Portobellos Are Mushrooming


January 14, 1996|By ROB KASPER

I found them in the first course of a meal in Phoenix, Md., where the gentlemen wore tuxedos and the ladies fine dresses, and where dinner lasted three hours.

I found them at the Sunday-morning farmers' market in Baltimore where everybody wore jeans. There they were grilled and sold as three-bite sandwiches, by Stan Edmister, a Baltimore mushroom farmer. They were portobello mushrooms. This is a type of a mushroom that is making so many appearances at so many different venues around Maryland that you might think it was running for elective office.

"It is a very trendy mushroom," said C. Anthony Talucci, executive chef at the Hillendale Country Club. He cooked the three-hour meal mentioned above. It was a seven-course event for the Baltimore chapter of the Chaine des Rotisseurs, a food and wine appreciation group.

The mushroom course was the first course. Talucci marinated the portobellos in a reduction of dried mint, vinegar, bay leaf and extra-virgin olive oil. Then he grilled them, sliced them and served them with red pepper coulis.

Portobello is sometimes a misunderstood mushroom, Talucci told me. "Because it is big and dark, most people think it is has a heavy flavor."

He also told me that when he proposed putting portobellos on the menu for the Chaine dinner, some people objected, saying it would be "like eating a steak for the first course."

But Talucci convinced the doubters that despite the portobello's hulking appearance, it produces a delicate flavor, one that would not overpower the subsequent courses at the dinner. They included hot snapper salad, California squab breast, and lamb chops wrapped with shrimp and chicken sausage. As someone who ate his way through that dinner, I can testify that the chef was right.

As somebody who got a bite of the three-bite mushroom sandwich I bought for my kid at the Baltimore Farmers' Market, I agree with my kid. He said the grilled portobello sandwich was better than chicken.

While the name portobello sounds Italian, most of these mushrooms come from mushroom farms in southeastern Pennsylvania. That is what Jack Czarnecki told me. He is proprietor of Joe's Restaurant in Reading, Pa., and author of two books on mushrooms, the latest being "A Cook's Book of Mushrooms" (Artisan 1995, $30). During a telephone interview, Czarnecki told me about the portobello's background. He gave me a few tips on how to handle the mushroom. And he discussed a few recipes.

He said the portobello is a cultivated mushroom. This means that rather than growing wild in the woods, it grows at mushroom farms. Basically, the portobello is a bigger, darker relative of the white button mushroom that is often found in supermarket produce sections, Czarnecki said.

In addition to being taller than the supermarket mushroom, the portobello also has a larger top, or cap. When this cap opens and the "gills" underneath begin to darken, the flavor of the portobello is at its peak, he said.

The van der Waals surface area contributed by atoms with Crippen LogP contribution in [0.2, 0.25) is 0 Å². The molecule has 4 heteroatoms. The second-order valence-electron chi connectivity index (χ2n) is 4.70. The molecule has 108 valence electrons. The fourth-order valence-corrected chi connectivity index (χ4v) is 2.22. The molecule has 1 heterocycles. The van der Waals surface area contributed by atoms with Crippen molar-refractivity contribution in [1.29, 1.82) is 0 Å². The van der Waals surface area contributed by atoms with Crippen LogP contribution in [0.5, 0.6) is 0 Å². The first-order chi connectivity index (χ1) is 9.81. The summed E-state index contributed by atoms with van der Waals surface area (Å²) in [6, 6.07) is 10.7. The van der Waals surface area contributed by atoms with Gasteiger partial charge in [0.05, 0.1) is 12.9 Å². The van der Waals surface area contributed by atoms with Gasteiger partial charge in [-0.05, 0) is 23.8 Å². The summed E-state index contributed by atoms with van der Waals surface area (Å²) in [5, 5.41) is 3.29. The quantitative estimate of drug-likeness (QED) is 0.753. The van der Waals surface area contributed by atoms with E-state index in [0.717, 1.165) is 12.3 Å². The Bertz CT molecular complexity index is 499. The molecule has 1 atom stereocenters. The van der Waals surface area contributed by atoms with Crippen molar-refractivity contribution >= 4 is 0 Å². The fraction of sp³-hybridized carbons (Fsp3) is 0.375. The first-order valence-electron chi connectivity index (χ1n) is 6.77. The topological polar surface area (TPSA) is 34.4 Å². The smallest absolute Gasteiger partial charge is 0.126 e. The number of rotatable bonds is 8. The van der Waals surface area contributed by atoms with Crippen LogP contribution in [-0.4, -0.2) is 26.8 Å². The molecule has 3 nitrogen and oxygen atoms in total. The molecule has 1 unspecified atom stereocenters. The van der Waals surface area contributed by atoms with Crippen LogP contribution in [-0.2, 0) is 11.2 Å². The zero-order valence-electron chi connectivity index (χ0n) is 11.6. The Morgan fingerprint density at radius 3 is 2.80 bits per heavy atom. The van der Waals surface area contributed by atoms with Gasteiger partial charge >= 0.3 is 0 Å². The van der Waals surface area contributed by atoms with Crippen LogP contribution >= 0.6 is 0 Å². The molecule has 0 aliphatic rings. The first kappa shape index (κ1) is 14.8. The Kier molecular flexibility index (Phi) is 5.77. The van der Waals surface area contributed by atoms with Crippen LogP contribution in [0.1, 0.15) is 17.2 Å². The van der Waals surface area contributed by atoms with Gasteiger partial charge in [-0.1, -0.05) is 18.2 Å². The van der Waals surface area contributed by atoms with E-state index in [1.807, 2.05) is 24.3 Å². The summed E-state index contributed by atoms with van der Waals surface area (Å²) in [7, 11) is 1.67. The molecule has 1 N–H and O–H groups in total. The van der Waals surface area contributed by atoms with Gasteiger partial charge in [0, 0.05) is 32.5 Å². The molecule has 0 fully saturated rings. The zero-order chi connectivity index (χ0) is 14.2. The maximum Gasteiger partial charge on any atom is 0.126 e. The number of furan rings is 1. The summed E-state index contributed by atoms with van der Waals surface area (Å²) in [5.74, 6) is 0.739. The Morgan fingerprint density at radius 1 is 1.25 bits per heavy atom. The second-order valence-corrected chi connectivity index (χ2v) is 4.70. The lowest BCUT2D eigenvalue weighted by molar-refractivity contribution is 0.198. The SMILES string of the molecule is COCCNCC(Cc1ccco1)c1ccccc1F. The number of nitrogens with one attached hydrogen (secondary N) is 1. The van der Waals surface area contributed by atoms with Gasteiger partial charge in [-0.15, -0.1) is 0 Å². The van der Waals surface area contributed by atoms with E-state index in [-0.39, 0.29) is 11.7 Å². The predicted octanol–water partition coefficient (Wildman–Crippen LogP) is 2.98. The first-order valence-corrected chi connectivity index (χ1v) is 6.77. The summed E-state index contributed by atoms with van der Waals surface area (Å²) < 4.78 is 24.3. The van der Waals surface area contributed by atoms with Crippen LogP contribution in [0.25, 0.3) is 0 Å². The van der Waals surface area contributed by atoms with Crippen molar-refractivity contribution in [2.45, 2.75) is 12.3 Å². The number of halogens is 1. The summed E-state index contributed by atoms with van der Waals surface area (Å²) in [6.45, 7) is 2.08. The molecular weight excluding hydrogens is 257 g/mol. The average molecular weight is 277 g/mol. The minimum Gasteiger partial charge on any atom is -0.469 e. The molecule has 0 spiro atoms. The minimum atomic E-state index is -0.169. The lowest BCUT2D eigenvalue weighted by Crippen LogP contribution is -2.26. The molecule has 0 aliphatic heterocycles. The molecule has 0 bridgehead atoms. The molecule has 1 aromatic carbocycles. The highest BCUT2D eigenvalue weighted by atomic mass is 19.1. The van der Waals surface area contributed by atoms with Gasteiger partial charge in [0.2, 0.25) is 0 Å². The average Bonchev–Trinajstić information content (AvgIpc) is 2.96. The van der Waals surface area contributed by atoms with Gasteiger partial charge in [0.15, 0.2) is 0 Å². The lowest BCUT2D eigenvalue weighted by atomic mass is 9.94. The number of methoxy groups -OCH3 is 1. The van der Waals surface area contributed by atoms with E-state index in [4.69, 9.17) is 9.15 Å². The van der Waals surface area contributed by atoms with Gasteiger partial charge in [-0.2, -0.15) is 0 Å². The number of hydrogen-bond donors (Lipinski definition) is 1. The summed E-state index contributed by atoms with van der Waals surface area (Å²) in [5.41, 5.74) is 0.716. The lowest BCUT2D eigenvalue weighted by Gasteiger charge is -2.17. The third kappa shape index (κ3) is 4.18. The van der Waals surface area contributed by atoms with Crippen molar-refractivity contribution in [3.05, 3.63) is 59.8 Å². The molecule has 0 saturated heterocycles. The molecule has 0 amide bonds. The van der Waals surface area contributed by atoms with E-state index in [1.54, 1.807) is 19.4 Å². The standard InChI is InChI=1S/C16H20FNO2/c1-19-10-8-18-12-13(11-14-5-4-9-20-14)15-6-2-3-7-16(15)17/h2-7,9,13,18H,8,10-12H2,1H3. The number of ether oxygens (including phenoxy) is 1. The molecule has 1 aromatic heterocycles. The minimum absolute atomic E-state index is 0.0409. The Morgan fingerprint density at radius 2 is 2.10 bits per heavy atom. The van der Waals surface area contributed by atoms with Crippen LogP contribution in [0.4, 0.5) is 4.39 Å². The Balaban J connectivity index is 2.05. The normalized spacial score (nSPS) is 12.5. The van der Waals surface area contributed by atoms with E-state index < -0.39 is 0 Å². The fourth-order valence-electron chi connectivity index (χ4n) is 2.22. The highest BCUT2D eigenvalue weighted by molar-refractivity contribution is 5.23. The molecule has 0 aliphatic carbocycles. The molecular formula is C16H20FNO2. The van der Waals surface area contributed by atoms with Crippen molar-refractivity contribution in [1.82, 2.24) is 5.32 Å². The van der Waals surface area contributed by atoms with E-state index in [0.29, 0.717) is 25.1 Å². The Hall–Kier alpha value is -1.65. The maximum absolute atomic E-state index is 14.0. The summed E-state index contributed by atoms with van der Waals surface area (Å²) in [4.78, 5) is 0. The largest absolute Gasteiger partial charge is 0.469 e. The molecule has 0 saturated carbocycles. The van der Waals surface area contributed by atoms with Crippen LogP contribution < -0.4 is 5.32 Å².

Czarnecki said the first portobello mushrooms he saw in American were imported from Italy. "In the late 1980s, some Italian portobellos were showing in fancy American food markets. They were terribly expensive, about $11 to $12 a pound, and not in very good shape. So I didn't pay much attention to them."

A few years later, however, at a mushroom symposium in Kennett Square, Pa., he met some portobellos that turned his head. "They had that big, full cap, and that wonderful aroma." They had been grown in a Pennsylvania mushroom farm, Phillips, near Kennett Square. Soon, Czarnecki said, other farmers began turning out portobellos and the mushrooms' price began to drop. Nowadays the price usually fluctuates between $3 and $6 a pound, he said.

Czarnecki also told me why the name portobello sometimes appears as portabello or portabella. Various mushroom farmers change the vowels as a way of distinguishing their brands, he said.

As for how to handle the mushrooms, he said that portobellos do not take kindly to baths. The best way to clean a portobello is to wipe away any grime, or brush it lightly with a mushroom brush.

On the subject of eating portobellos, Czarnecki mentioned two recipes from his book. One called for making little pizzas out of portobellos. He told me how slices of the mushroom are first painted with a mixture of oyster sauce and chipotle chilies, then twice baked and served with a topping of melted Monterey Jack cheese and poblano chilies.

Another recipe called for grilling the mushrooms and serving them on a grilled cheesesteak sandwich, using Roquefort, blue or Gorgonzola cheese.

To hear Czarnecki tell it, if on a dark night, you have that cheesesteak, with the portobellos and a glass of a hearty zinfandel, winter will lose its chill. Depending on your mood, such meal could last either three hours or three bites.

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